Backgrounds in Websites
Backgrounds serve the purpose of pleasing the viewer’s eyes visually and for storytelling. They give personality to the designs and make your layout more interesting. Although, there are many use cases for backgrounds when it comes to the web.
Backgrounds in Apps
Backgrounds are perfect for using splash screens, onboarding walkthroughs, loading screens, background images or empty state placeholders in your app designs. Designing a background that perfectly goes alongside the brand can improve your design a lot.
Designing Wave Background
Creating a wave background that is adaptable for both light and dark mode.
- Draw a rectangle and set the Fill to Linear from Solid. Set the colors to #4C1AC4 and #38AAE4
- Using the Pen-tool, draw a wave pattern. Use the Bezier handles to adjust the irregular curves.
- Remove the Stroke and set the Fill to Linear. Set both colors to #FFFFFF and the transparency of the bottom color to 0%. Set the Blend-mode to Overlay
- Now, create two more different wave patterns and give a dark linear transparent gradient and set the Blend-mode to Overlay. You can also use the Get Wave Figma plugin to do this.
- Duplicate the first wave pattern and set the Fill to Linear from Solid. Set the colors to #BCC6F6 and #F2F6FF.
- Set the background color of the Frame to a darker color and match the gradient of the Rectangle for the dark mode.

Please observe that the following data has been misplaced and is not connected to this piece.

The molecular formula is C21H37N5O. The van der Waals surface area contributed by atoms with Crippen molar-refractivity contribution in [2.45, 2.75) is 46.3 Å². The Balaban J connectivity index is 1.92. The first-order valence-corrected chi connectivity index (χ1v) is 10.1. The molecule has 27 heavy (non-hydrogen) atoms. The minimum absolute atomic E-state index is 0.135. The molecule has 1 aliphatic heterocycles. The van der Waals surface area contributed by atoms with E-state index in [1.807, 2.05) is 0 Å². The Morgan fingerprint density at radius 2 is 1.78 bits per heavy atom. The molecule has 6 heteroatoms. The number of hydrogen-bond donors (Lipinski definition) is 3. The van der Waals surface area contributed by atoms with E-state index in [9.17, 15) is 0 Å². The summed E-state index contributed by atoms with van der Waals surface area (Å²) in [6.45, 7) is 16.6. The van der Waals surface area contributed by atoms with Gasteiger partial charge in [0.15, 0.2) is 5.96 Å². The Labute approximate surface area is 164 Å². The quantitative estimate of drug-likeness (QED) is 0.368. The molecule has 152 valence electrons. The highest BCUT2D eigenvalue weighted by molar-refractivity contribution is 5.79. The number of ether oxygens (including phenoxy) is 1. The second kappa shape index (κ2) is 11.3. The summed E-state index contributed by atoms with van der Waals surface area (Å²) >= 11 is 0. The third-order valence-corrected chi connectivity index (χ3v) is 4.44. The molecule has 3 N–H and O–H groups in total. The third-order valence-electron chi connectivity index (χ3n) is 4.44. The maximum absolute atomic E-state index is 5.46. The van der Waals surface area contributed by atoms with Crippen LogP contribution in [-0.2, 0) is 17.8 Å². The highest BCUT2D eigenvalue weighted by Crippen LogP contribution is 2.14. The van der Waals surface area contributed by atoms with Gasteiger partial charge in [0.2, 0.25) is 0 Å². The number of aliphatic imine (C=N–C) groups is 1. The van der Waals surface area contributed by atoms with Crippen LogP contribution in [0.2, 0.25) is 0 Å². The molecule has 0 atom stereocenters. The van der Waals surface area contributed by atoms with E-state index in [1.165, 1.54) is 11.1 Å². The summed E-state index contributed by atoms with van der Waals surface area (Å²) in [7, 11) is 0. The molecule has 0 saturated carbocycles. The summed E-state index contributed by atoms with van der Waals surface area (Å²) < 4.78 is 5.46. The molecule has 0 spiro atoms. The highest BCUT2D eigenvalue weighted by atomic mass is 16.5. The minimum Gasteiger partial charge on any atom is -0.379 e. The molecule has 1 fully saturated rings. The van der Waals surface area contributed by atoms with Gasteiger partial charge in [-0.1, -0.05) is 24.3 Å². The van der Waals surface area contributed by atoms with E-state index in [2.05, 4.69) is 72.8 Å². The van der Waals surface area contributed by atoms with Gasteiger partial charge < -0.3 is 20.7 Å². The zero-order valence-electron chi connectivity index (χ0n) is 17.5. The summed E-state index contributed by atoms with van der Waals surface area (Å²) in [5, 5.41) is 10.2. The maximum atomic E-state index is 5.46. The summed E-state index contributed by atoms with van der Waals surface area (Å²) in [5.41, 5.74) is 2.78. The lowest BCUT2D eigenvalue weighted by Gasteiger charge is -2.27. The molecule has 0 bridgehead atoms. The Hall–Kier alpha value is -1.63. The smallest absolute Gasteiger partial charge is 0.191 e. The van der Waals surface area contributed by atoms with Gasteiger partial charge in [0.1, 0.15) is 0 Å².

- Add the necessary content to your design and play with colors to find out what fits you the best!
Using the Get Wave Plugin
If you have difficulties in creating wave patterns, don’t worry! With the help of a plugin called Get Waves, you can generates SVG wave patterns in your design file.
- Navigate to the community tab from the Dashboard and select Plugins.
- In the search input, type in ‘Get Waves‘ and select the one by Richard Zimerman. Install it by clicking on the Install button on the top right.
- Headback to our design file and hit Command + Forward Slash (⌘+/) to open the menu. Now, let’s search for Get Waves and open it!
- The first set of options are for the curve of the wave. The next two options are for deciding whether you’d like the wave to be at the top or at the bottom. You can drag the slider to set the complexity and lastly, to generate a random wave, click on the dice.
- Now let’s add the wave to our design by pressing on the “Create” button. Awesome! Now you can style and follow the exercise on creating the “Wave Background“
Note: Remember to always aim for subtle curves so that it’s easy on the eyes.
Mesh Gradient Plugin
The easiest way to create mesh gradients is to use the Mesh Gradient plugin from the Figma community. It’s a brilliant tool that allows you to create a gradient image with an underlying 2d mesh and modify the vertices and edges of the mesh to get a perfect gradient.
- Install the Mesh Gradients plugin.
- In the canvas, right-click, click on Plugins and then click on Mesh Gradients.
Mesh Gradient Usage
You will see a panel with a setting that allows you to choose the colors, the number of mesh points, and the control’s visibility. Then you can play with the points and lines until you get the mesh gradient you want.
- Colors: The color section lets you choose four colors or write the color code.